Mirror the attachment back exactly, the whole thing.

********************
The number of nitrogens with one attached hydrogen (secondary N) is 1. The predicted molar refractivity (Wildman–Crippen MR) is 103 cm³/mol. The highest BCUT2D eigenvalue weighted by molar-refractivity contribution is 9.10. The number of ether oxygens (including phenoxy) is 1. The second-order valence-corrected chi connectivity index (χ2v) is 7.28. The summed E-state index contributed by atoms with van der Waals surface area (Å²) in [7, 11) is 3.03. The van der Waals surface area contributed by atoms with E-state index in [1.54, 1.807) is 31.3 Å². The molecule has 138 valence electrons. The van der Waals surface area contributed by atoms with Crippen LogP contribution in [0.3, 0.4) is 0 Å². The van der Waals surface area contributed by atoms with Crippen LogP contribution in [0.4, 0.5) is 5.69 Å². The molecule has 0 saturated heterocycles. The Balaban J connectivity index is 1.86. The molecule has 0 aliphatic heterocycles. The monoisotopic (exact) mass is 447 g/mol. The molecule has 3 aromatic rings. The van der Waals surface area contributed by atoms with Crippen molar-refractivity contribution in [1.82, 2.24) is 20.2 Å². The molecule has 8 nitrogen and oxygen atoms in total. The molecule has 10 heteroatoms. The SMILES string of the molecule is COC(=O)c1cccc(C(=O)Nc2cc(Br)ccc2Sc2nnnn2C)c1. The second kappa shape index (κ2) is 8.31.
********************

The number of nitrogens with one attached hydrogen (secondary N) is 1. The predicted molar refractivity (Wildman–Crippen MR) is 103 cm³/mol. The highest BCUT2D eigenvalue weighted by molar-refractivity contribution is 9.10. The number of ether oxygens (including phenoxy) is 1. The second-order valence-corrected chi connectivity index (χ2v) is 7.28. The summed E-state index contributed by atoms with van der Waals surface area (Å²) in [7, 11) is 3.03. The van der Waals surface area contributed by atoms with E-state index in [1.54, 1.807) is 31.3 Å². The molecule has 138 valence electrons. The van der Waals surface area contributed by atoms with Crippen LogP contribution in [0.3, 0.4) is 0 Å². The van der Waals surface area contributed by atoms with Crippen LogP contribution in [0.4, 0.5) is 5.69 Å². The molecule has 0 saturated heterocycles. The Balaban J connectivity index is 1.86. The molecule has 0 aliphatic heterocycles. The monoisotopic (exact) mass is 447 g/mol. The molecule has 3 aromatic rings. The van der Waals surface area contributed by atoms with Crippen molar-refractivity contribution in [1.82, 2.24) is 20.2 Å². The molecule has 8 nitrogen and oxygen atoms in total. The molecule has 10 heteroatoms. The SMILES string of the molecule is COC(=O)c1cccc(C(=O)Nc2cc(Br)ccc2Sc2nnnn2C)c1. The second kappa shape index (κ2) is 8.31.